“I can never forget the idea that my mother welcomed the idea for me to be sent to the Backing wharehouse against my wishes, I can never forget” he retorts”(54)

Upon imprisonment of his father in Marshalsea prison, the young Dickens and his mother joined him there (at the prison) since this was the practice at that time. However, Charles was forced to move out of that prison due to harsh conditions and board with one of their family friends identified as Elizabeth Roylance. Though Roylance had accepted to board with Charles, the old lady was too poor to afford the needs and even education of the boy. He went on to live with various other family friends including Dombey and Son, whom he describes as living in a despicable house, Archibld Russel who had a lame son and a very old wife. This illustrates that Charles childhood was never a settled one and that most of the conditions he lived in were deplorable.

This kind of life and considering that nobody was in a position to help Dickens proceed with college education forced him to abandon school and work part time at Warren's Shoe Warehouse where he was paid a weekly six shillings for sticking labels on the pots of boot blacking. The work environment was described as not only harsh but also strenuous and Dickens did not like it at all. This work which also caused a permanent impact on Dickens life was a huge influence to Dickens writings including essays, novels, fiction and was the basis of his strong desire to reform the labor and socio-economic conditions of his time. According to him, these rigors and old laws were meant to oppress the poor even more and should be discarded at all costs (Moore 241-244).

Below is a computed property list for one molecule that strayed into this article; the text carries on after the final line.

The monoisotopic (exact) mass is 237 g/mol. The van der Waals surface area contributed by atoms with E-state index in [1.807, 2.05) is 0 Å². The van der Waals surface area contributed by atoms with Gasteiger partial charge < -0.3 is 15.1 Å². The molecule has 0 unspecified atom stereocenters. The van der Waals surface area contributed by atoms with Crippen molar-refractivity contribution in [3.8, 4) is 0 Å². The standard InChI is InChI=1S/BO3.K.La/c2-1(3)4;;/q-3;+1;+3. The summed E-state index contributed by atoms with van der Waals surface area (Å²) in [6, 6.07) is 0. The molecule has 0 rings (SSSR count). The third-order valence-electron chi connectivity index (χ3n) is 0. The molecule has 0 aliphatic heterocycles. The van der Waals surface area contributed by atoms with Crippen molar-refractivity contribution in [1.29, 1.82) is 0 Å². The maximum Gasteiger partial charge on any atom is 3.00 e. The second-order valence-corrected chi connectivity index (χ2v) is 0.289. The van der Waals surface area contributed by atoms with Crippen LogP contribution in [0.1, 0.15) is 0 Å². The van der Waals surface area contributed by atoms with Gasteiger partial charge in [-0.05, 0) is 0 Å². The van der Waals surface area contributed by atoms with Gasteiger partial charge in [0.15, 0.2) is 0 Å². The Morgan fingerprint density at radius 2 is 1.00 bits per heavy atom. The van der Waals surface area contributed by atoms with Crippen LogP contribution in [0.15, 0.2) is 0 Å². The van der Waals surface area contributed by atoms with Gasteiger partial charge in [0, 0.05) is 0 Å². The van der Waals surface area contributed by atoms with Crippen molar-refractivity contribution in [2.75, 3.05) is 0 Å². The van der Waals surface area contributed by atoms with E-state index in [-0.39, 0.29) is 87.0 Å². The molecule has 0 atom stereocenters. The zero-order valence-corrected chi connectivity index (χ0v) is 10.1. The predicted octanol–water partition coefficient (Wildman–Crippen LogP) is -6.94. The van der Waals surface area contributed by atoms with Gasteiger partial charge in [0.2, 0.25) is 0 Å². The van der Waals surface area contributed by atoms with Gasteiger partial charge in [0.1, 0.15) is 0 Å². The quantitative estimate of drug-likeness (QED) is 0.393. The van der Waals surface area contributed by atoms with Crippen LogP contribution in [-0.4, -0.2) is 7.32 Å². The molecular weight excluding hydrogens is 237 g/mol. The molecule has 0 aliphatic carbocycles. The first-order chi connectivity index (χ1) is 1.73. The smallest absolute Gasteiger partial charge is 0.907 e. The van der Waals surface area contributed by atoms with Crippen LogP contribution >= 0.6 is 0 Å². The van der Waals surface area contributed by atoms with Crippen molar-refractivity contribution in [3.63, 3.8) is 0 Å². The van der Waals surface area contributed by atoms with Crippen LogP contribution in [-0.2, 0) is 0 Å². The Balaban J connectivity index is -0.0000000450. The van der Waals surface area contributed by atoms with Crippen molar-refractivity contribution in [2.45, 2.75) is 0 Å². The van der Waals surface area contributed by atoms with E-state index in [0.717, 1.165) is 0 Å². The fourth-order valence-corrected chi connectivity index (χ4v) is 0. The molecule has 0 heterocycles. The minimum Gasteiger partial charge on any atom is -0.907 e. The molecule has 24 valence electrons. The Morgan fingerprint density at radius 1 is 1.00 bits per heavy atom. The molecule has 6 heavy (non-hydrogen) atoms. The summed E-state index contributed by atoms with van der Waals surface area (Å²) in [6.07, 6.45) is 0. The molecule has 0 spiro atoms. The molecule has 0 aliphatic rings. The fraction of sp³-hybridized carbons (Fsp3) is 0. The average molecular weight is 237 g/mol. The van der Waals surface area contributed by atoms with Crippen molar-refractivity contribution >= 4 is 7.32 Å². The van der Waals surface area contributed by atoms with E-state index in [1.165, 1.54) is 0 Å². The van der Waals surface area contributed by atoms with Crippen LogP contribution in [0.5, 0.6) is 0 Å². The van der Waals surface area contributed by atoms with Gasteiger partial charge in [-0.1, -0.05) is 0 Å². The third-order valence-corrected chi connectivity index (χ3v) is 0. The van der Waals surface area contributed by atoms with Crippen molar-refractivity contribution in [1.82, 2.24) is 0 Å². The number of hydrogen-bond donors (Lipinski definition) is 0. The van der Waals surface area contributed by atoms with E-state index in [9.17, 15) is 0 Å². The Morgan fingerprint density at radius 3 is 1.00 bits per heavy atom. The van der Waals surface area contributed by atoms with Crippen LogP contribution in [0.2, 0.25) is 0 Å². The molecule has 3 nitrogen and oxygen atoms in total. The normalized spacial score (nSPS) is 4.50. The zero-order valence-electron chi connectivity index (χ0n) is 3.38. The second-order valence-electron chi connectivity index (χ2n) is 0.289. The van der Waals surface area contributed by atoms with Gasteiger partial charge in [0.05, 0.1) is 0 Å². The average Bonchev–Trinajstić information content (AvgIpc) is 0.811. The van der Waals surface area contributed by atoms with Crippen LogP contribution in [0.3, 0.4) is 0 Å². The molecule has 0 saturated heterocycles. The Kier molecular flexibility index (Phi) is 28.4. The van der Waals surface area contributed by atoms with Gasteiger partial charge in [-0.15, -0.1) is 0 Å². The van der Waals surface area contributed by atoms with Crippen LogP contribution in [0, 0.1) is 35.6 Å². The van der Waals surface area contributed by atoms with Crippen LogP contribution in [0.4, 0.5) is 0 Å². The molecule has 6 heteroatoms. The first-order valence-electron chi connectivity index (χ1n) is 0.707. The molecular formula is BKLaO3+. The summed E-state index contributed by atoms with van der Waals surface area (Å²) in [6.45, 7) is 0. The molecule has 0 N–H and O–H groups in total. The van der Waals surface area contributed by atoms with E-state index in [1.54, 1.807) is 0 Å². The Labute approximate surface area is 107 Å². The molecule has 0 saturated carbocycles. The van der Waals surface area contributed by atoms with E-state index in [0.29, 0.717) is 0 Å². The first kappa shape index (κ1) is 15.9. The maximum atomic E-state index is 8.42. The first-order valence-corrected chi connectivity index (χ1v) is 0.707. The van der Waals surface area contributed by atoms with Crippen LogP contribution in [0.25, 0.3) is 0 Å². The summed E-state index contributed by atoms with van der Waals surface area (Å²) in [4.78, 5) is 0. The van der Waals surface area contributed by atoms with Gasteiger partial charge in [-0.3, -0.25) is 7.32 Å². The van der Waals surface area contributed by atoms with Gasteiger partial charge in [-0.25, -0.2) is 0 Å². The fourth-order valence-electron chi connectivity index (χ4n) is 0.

Eventually, Dickens got a chance to attend Wellington House Academy located at Camden Town where he schooled for two years. However, he did not like this institution owing to its haphazard nature, poor discipline, and poor ways of teaching, brutality of the school administrators, poor governance, lack of sufficient resources and lack of concern by teachers. He generally had a negative view of this school because of the way learners were treated.

Presentation of Dickens Life Experience in Oliver Twist

The novel “Oliver Twist” is largely penned from Charles Dickens’s life experiences including the conditions of working class people at his time, the righteous indignation derived from his situation including mistreatment of children by parents, relatives and lack of concern by the society or authorities. His placement at the Blacking factory caused unhappy moment in Dicken’s youth and which is alluded in his second novel Oliver Twist (Bidwell 2).

Alongside the experience of mistreatment is the misery of poverty alongside its effects in the society. In this novel, Dickens further reinforces the idea that the prevalence of poverty and its effects including homelessness had been made worse by a misguided approach by the responsible stakeholders towards resolving this issues(John 72). In other words, the government’s approaches in these matters were encouraging their proliferation and even increase.